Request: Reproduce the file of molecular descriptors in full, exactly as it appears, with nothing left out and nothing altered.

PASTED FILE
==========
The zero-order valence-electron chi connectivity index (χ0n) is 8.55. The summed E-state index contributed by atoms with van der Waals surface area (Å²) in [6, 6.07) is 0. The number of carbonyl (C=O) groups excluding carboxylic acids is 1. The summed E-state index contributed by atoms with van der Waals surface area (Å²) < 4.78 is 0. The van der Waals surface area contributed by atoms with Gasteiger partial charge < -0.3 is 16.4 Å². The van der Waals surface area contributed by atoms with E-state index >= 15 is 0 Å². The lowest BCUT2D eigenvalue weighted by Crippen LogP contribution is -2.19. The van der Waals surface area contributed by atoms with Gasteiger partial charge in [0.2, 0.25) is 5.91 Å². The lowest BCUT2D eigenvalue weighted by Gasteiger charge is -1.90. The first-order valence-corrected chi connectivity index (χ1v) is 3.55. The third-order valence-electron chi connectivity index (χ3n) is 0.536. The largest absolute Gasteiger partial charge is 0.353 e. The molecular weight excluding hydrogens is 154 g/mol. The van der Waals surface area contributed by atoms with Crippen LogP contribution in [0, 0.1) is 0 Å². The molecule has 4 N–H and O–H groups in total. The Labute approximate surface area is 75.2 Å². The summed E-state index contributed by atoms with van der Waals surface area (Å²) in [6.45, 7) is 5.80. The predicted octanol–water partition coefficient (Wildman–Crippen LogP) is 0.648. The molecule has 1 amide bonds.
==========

The zero-order valence-electron chi connectivity index (χ0n) is 8.55. The summed E-state index contributed by atoms with van der Waals surface area (Å²) in [6, 6.07) is 0. The number of carbonyl (C=O) groups excluding carboxylic acids is 1. The summed E-state index contributed by atoms with van der Waals surface area (Å²) < 4.78 is 0. The van der Waals surface area contributed by atoms with Gasteiger partial charge < -0.3 is 16.4 Å². The van der Waals surface area contributed by atoms with E-state index >= 15 is 0 Å². The lowest BCUT2D eigenvalue weighted by Crippen LogP contribution is -2.19. The van der Waals surface area contributed by atoms with Gasteiger partial charge in [0.2, 0.25) is 5.91 Å². The lowest BCUT2D eigenvalue weighted by Gasteiger charge is -1.90. The first-order valence-corrected chi connectivity index (χ1v) is 3.55. The third-order valence-electron chi connectivity index (χ3n) is 0.536. The largest absolute Gasteiger partial charge is 0.353 e. The molecular weight excluding hydrogens is 154 g/mol. The van der Waals surface area contributed by atoms with Crippen LogP contribution in [0, 0.1) is 0 Å². The molecule has 4 N–H and O–H groups in total. The Labute approximate surface area is 75.2 Å². The summed E-state index contributed by atoms with van der Waals surface area (Å²) in [6.45, 7) is 5.80. The predicted octanol–water partition coefficient (Wildman–Crippen LogP) is 0.648. The molecule has 1 amide bonds.